Historically, bytes haven't always been 8-bit in size (for that matter, computers don't have to be binary either, but non-binary computing has seen much less action in practice). It is for this reason that IETF and ISO standards often use the term octet - they don't use byte because they don't want to assume it means 8-bits when it doesn't.
Indeed, when byte was coined it was defined as a 1-6 bit unit. Byte-sizes in use throughout history include 7, 9, 36 and machines with variable-sized bytes.
8 was a mixture of commercial success, it being a convenient enough number for the people thinking about it (which would have fed into each other) and no doubt other reasons I'm completely ignorant of.
The ASCII standard you mention assumes a 7-bit byte, and was based on earlier 6-bit communication standards.
Edit: It may be worth adding to this, as some are insisting that those saying bytes are always octets, are confusing bytes with words.
An octet is a name given to a unit of 8 bits (from the Latin for eight). If you are using a computer (or at a higher abstraction level, a programming language) where bytes are 8-bit, then this is easy to do, otherwise you need some conversion code (or coversion in hardware). The concept of octet comes up more in networking standards than in local computing, because in being architecture-neutral it allows for the creation of standards that can be used in communicating between machines with different byte sizes, hence its use in IETF and ISO standards (incidentally, ISO/IEC 10646 uses octet where the Unicode Standard uses byte for what is essentially - with some minor extra restrictions on the latter part - the same standard, though the Unicode Standard does detail that they mean octet by byte even though bytes may be different sizes on different machines). The concept of octet exists precisely because 8-bit bytes are common (hence the choice of using them as the basis of such standards) but not universal (hence the need for another word to avoid ambiguity).
Historically, a byte was the size used to store a character, a matter which in turn builds on practices, standards and de-facto standards which pre-date computers used for telex and other communication methods, starting perhaps with Baudot in 1870 (I don't know of any earlier, but am open to corrections).
This is reflected by the fact that in C and C++ the unit for storing a byte is called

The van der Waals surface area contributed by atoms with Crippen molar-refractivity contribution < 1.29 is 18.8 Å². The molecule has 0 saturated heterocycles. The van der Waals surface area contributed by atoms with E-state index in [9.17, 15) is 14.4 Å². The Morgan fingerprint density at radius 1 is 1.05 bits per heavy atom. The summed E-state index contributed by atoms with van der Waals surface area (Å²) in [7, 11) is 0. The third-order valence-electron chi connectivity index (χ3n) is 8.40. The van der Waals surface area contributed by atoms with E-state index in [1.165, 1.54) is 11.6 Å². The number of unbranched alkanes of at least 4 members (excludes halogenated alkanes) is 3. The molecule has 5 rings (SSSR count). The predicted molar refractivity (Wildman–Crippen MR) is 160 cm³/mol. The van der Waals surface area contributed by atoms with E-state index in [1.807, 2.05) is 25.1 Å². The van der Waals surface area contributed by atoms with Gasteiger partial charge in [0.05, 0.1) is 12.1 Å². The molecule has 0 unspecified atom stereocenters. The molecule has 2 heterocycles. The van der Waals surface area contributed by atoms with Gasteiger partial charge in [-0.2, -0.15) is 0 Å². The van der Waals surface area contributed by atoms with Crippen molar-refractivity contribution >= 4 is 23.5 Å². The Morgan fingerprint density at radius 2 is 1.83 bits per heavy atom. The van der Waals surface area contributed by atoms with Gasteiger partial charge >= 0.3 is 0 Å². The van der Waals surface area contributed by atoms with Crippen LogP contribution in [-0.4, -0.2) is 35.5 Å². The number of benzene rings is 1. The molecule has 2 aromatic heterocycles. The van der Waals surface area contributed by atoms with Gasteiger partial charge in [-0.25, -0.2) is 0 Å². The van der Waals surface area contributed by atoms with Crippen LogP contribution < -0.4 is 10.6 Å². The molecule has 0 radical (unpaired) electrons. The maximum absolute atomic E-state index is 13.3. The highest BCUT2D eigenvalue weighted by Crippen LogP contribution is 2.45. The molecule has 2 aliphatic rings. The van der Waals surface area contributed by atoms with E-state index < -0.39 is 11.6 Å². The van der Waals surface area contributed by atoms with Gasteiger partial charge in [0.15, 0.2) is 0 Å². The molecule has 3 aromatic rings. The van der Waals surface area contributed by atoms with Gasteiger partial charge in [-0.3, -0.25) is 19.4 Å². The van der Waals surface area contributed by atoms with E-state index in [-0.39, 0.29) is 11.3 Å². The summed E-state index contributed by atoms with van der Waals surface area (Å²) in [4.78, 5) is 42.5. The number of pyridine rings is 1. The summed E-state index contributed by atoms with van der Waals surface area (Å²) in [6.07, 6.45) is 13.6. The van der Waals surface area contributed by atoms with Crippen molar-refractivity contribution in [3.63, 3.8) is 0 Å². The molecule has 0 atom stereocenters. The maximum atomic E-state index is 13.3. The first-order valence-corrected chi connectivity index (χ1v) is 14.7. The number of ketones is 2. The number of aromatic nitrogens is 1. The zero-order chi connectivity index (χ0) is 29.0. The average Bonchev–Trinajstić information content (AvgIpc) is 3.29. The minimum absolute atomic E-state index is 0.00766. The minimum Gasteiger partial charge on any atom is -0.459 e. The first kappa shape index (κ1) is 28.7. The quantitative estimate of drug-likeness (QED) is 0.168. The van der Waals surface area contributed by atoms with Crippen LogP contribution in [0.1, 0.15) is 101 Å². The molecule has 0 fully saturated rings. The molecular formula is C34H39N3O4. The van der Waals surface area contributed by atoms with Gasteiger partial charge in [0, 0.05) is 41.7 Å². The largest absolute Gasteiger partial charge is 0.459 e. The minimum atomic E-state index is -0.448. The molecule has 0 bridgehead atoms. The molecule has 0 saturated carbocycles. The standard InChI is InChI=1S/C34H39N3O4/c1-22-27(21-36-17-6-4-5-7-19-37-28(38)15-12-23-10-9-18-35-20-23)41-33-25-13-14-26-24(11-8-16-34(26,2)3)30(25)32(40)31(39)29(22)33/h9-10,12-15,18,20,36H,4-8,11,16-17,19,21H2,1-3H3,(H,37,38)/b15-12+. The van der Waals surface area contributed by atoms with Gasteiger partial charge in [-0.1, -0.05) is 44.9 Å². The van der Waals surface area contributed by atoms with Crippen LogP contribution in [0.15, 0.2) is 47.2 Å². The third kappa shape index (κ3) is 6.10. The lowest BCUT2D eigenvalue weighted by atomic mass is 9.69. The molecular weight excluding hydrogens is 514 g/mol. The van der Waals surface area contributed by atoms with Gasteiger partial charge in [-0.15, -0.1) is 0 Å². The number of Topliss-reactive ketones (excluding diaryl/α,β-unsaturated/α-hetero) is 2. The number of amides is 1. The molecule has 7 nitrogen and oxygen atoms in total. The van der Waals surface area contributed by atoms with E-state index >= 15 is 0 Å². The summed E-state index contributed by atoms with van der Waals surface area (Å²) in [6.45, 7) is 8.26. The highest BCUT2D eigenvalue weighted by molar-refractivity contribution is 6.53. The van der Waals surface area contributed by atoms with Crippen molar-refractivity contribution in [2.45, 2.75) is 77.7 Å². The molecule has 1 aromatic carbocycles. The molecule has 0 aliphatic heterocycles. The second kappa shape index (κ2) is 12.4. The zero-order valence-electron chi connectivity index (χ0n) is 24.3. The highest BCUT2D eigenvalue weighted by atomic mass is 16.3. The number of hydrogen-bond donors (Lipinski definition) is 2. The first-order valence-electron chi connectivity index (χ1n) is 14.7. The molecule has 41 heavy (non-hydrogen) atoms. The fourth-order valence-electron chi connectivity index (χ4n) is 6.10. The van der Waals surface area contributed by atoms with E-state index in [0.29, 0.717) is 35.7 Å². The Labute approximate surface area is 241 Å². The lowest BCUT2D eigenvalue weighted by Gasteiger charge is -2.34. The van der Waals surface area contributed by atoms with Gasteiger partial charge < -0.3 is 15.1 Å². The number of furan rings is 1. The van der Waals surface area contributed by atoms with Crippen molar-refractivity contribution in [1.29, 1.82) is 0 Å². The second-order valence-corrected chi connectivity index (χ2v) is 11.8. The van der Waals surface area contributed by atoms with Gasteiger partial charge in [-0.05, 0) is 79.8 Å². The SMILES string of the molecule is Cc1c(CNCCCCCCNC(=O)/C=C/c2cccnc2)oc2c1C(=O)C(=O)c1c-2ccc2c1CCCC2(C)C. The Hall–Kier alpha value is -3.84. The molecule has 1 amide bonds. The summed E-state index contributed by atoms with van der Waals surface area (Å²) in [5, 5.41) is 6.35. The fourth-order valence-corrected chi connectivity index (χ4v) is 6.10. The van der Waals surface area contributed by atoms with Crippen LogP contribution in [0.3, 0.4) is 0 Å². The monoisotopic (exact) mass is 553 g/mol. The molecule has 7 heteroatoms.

char whose size in bits is defined by
CHAR_BIT in the standard limits.h header. Different machines would use 5,6,7,8,9 or more bits to define a character. These days of course we define characters as 21-bit and use different encodings to store them in 8-, 16- or 32-bit units, (and non-Unicode authorised ways like UTF-7 for other sizes) but historically that was the way it was.
In languages which aim to be more consistent across machines, rather than reflecting the machine architecture,
byte tends to be fixed in the language, and these days this generally means it is defined in the language as 8-bit. Given the point in history when they were made, and that most machines now have 8-bit bytes, the distinction is largely moot, though it's not impossible to implement a compiler, run-time, etc. for such languages on machines with different sized bytes, just not as easy.
A word is the "natural" size for a given computer. This is less clearly defined, because it affects a few overlapping concerns that would generally coïncide, but might not. Most registers on a machine will be this size, but some might not. The largest address size would typically be a word, though this may not be the case (the Z80 had an 8-bit byte and a 1-byte word, but allowed some doubling of registers to give some 16-bit support including 16-bit addressing).
Again we see here a difference between C and C++ where
int is defined in terms of word-size and
long being defined to take advantage of a processor which has a "long word" concept should such exist, though possibly being identical in a given case to
int. The minimum and maximum values are again in the limits.h header. (Indeed, as time has gone on,
int may be defined as smaller than the natural word-size, as a combination of consistency with what is common elsewhere, reduction in memory usage for an array of ints, and probably other concerns I don't know of).
Java and .NET languages take the approach of defining
long as fixed across all architecutres, and making dealing with the differences an issue for the runtime (particularly the JITter) to deal with. Notably though, even in .NET the size of a pointer (in unsafe code) will vary depending on architecture to be the underlying word size, rather than a language-imposed word size.
Hence, octet, byte and word are all very independent of each other, despite the relationship of octet == byte and word being a whole number of bytes (and a whole binary-round number like 2, 4, 8 etc.) being common today.